One of the best ways to make sure your organization can weather any storm is to make sure your team is strong.
And the strength of your team hinges on the quality of your internal communications.
What Are Internal Communications?
Internal communications are the messages that get traded within your organization. They're anything from leadership directives to staff feedback and what gets shared at meetings.
To some degree, it includes all that water cooler chat, too.
So what counts as internal communication? Well, everything. Our mission and vision, organizational goals and initiatives, programs, fundraising campaigns, and more.
When people work together, they exchange many messages. This can be a valuable thing, or it can create a roadblock that inhibits your organization’s ability to succeed.
What Team Should Own a Nonprofit’s Internal Communications Strategy?
When we think about internal communications, we generally think about top-down dynamics. We picture leadership communicating with staff and providing limited updates. This kind of initiative usually sits with the human resources department, if there is one.
But there’s another way. You can approach your internal communications using the same principles you’d use for external communications.
In this, your marketing team will be most helpful. After all, they know best how to talk about your organization in a way that gets people excited!
Your marketing team can also identify any disconnect between the vision you're projecting externally and what's going on in-house. They can help to identify gaps in employee understanding and devise better ways to get everyone on the same page.
When your marketing team has a front-row seat to all the great stuff your frontline staff is doing, they can better communicate that to important external stakeholders such as donors and funders!
Internal Communications Tools for Your Nonprofit
Many tools are designed to help teams communicate, whether in-person or online. Take the unique needs and culture of your organization into account as you review your options.
Project management tools provide a central location for staff to collaborate. Employees can log in and see the status of all aspects of a project, from timelines to task lists.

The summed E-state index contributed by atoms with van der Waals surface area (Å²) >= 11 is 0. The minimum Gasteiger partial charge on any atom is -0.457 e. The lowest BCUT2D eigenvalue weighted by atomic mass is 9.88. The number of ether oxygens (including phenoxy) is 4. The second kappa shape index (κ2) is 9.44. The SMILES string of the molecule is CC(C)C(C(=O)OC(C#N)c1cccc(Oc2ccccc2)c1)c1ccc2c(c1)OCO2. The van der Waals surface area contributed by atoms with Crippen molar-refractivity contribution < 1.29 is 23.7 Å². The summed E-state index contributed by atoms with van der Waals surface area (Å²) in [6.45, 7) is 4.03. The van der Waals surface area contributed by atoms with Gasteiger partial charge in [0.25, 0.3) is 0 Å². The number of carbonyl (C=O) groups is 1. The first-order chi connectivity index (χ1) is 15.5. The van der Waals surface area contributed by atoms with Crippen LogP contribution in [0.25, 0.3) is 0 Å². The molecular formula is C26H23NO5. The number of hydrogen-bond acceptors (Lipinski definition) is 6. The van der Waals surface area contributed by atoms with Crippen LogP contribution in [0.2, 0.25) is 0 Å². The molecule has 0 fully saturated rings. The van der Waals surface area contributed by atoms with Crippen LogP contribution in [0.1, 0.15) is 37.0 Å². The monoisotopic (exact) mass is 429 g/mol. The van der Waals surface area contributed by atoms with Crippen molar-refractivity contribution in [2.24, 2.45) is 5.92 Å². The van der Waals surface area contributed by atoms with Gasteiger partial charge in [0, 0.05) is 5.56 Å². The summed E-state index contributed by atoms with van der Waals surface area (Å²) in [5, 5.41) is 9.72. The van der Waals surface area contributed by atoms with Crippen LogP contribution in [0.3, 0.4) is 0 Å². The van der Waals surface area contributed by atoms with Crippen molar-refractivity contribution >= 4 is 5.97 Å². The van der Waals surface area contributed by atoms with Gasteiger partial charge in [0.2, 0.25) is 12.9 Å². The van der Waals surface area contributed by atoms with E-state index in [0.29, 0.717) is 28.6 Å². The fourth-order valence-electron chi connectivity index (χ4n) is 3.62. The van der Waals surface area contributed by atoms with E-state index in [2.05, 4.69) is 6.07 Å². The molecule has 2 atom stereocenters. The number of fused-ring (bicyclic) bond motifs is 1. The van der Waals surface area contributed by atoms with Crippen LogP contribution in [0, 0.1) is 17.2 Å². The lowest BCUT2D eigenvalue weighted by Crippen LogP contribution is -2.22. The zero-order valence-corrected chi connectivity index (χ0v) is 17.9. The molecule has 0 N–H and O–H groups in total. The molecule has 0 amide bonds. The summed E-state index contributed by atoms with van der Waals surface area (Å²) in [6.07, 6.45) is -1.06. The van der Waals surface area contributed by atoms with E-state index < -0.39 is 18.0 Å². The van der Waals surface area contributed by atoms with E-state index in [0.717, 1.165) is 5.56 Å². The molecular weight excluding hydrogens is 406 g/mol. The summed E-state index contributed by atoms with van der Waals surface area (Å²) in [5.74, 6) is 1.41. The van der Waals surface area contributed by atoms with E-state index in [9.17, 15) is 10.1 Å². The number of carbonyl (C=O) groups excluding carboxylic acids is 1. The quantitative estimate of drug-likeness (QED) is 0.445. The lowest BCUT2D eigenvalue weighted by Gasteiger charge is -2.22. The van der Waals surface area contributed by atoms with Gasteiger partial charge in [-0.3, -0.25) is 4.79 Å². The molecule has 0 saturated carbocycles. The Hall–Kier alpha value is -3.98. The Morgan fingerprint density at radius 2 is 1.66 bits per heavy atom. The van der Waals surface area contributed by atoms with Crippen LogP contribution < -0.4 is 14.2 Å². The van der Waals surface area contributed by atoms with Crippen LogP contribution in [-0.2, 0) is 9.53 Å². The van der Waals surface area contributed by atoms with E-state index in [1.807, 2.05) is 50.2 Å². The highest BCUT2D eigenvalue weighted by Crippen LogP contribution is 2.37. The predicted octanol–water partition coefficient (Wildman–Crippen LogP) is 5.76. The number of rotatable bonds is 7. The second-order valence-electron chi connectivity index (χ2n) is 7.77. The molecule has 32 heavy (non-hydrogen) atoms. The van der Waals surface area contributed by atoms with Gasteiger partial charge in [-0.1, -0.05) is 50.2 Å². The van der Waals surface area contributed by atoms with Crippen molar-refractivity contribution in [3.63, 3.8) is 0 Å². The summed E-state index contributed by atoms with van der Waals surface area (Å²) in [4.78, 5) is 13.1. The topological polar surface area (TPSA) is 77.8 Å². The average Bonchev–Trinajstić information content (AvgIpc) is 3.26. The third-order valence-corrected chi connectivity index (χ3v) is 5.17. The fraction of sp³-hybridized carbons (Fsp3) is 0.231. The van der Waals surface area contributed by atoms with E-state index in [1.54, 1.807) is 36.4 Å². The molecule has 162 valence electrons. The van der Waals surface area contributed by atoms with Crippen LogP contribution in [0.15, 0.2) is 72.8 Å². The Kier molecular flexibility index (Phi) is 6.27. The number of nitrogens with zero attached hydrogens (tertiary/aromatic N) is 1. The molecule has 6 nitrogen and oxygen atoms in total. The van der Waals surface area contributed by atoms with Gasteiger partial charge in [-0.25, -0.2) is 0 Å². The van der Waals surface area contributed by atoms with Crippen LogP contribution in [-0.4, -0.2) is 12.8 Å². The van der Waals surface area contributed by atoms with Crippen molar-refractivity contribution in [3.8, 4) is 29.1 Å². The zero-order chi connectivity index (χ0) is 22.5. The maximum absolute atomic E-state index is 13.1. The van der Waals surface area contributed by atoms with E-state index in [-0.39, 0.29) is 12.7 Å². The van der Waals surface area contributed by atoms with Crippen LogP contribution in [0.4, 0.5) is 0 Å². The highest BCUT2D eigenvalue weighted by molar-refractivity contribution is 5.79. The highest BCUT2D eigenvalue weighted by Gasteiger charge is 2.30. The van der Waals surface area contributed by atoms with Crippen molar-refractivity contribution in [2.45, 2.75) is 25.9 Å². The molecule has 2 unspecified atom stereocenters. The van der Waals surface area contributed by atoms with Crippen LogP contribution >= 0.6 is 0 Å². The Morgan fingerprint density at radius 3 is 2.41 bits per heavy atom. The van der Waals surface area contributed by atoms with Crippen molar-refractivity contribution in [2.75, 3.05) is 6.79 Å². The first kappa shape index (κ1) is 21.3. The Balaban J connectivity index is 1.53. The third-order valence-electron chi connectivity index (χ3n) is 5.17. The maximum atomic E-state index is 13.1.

Examples of project management tools include Asana, Trello, and Basecamp. Your team can track progress, communicate with one another, and assign to-do’s as needed.
Your email inbox can quickly become overcrowded and overwhelming if it’s used as a tool for too much conversation.
Chat and messaging tools like Slack, Microsoft Teams, and Facebook Workplace are great home bases for teams that like to ask and answer questions throughout the day without picking up the phone or knocking on someone’s office door!
Shared Content Libraries
Having shared access to files and information is a crucial part of keeping internal communications on track. A shared content library can be a hub for everything from employee handbooks to grant proposals.
Some larger organizations choose to have a server for digital storage, with all files on a closed drive accessible only to networked devices. More modern solutions are cloud-based, like Google Docs, Dropbox, and Microsoft OneDrive.
Who says we can’t have internal newsletters??
In fact, a newsletter format can be a great way to share updates and keep the board, staff, and volunteers on the same page. This is a great place to start if you have a small team. A newsletter is a low-cost, reliable, and effective way to communicate casual information.
A regular newsletter schedule can keep internal communication efforts systematized, structured, and easy. Tools like MailChimp or Flodesk can help you produce a newsletter in a snap!
With more people working from home than ever before, video conferencing has come a long way.
Tools like Google Hangouts, Zoom, and GoToMeeting have paid and free options to suit a variety of needs and budgets.
Choose the Internal Communications Tools That Work for Your Nonprofit
Starting a new initiative for your organization can feel scary, especially if you’re starting from scratch with limited time and resources.
Choose tools and strategies that can work for you and your organization right now. Then add to them when you can!